Day 1: Rae Lakes Loop, Kings Canyon National Park

Added on by taylor reilly.

After leaving Sequoia National Forest, Danielle and I arrived to Cedar Grove in Kings Canyon National Park in the late afternoon on July 21.  As we drove into the massive glacier cut canyon there was lighting striking the High Sierra and a torrential downpour had begun.  Kings hadn’t seen rain in months prior to my knowledge, so this was big news for the Park and surrounding Forest.  By the time we made it to the backcountry ranger station at Roads End to get permits and plan a backpacking route into the High Sierra, it was closed.  The rain had calmed at this point, so we headed to a nearby designated campground to setup camp and managed to get dinner made right as it started to rain heavily again.  Not having set up our tent yet we crawled in the back of my truck under the camper and laughed as the rain and lighting picked up locking us inside.  The rain came in waves the rest of the night, which helped to keep us asleep and get some much needed rest to begin our hike into the High Sierra backcountry of Kings Canyon National Park the next day.

The next morning we awoke early and returned to the backcountry ranger station at Roads End to get our permits before the allotted number of permits ran out.  After speaking with the backcountry ranger about specific trails, he told us Rae Lakes Loop had 2 permits left and that it was the most popular hike.  Having only two permits left we decided Rae Lakes Loop was the trail for us and that it was meant to be.  I had heard great things about Rae Lakes Loop in the past when I worked as a U.S. Forest Ranger in nearby Sequoia National Forest.  I remember my ranger partner always talking about the loop and wanting to us to make the hike.  We received our backcountry permits for 5 days, made our campsite locations along the route, and planned to do the 40 plus mile loop in a clockwise direction.  We were pumped and felt lucky that we received the last two permits for Rae Lakes, and headed back to camp to pack up and hit the trail as soon as possible.

Danielle and I left the trailhead at Road’s End for our 4-5 day hike around noon on, July 22.  We checked the weather forecast at the ranger station on our way by one last time. We learned the storm system that was brewing the night before was still in the region and there was a chance of afternoon thunderstorms for the next two nights.  We had clothing and outerwear for any weather, but the risk of lighting, fires from lighting, and falling trees from potential wind was apparent and more of a concern than the rain.  We hiked through Kings Canyon to the East, until we turned north and headed uphill on the South Fork Kings River towards Paradise Valley where we would camp that night.  The trail passes by beautiful Mist Falls where we could tell that the rain from the night before had raised the level and flow.  As we were hiking the clouds opened up and it started to sprinkle a little.  I knew with this sprinkling, already overcast sky, and experience with the torrential weather the night before in the Valley that we would have some burley weather later that evening and night.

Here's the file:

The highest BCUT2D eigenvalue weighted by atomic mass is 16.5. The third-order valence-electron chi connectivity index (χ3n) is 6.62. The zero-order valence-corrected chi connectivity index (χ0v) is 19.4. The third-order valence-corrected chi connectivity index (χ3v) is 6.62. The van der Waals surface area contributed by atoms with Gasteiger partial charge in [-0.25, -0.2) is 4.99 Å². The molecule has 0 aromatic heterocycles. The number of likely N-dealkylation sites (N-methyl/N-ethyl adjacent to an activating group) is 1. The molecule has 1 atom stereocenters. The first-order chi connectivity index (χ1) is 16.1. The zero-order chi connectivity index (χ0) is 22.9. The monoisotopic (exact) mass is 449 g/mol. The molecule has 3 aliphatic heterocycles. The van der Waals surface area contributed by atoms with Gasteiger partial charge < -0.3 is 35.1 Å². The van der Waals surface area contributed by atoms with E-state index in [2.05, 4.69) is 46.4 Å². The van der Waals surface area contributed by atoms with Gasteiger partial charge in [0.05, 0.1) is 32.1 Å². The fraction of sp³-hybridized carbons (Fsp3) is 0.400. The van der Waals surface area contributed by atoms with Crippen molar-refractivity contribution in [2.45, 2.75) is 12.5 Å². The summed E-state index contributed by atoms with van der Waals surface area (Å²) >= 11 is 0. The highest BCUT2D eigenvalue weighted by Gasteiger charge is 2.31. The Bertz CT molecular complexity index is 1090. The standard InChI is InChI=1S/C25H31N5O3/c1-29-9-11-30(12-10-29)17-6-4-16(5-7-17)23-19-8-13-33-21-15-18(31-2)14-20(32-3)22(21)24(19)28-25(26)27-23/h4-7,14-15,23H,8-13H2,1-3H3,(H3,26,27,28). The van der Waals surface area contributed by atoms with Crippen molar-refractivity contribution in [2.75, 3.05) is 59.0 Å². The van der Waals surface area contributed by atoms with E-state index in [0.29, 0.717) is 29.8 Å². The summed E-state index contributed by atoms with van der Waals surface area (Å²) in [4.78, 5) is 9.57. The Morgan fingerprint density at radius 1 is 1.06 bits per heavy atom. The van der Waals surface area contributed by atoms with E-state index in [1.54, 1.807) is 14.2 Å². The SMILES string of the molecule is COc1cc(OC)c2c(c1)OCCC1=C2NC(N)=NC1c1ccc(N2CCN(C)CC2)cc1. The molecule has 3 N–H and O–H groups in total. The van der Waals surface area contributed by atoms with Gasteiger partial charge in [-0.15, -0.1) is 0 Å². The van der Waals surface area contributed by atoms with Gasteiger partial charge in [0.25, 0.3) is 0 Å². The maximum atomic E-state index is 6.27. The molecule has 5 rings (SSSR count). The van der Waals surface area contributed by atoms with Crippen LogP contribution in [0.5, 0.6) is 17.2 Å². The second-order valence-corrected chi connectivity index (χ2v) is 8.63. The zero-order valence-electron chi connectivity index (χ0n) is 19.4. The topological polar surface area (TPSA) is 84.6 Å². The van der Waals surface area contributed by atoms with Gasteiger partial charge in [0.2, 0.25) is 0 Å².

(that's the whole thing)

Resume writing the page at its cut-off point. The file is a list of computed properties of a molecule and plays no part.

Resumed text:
Along the trail we walked over a good amount of bare granite where I noticed the topsoil had been eroded away in a downhill direction starting at the trail.  In these rocky outcropping areas, we stumbled upon two rattlesnakes hanging in the middle of the trail in two different places.  We waited for them to mosey off the trail then made our way by.  I have all the patience in the world to wait for a rattlesnake to do its thing and get out of my way.  There is no reason to ever get near or pass by a rattlesnake, especially while in the backcountry far away from help. 

When we arrived in upper Paradise Valley a black bear cub greeted us then turned and ran away into the forest.  Yes the cub was adorable, but I did not want to scare a momma that we did not and could not see, so we kept moving instead of taking photos.  We set up camp on a large rock bank along the river and an appropriate distance from the water.  We could have camped in the woods in an already established campsite, but knowing that more lighting, wind, and rain was coming that night I did not want to sleep under massive pine trees and snags that could fall on us.  Plus, by camping on river rocks we did not disturb the forest floor and vegetation, and an area of the bank made of small pebbles provided a nice soft tent pad to sleep on.  We made dinner, and called it a night as the evening’s storm rolled over the High Sierra and into the canyon above us at full force and then proceeded to rain throughout the night.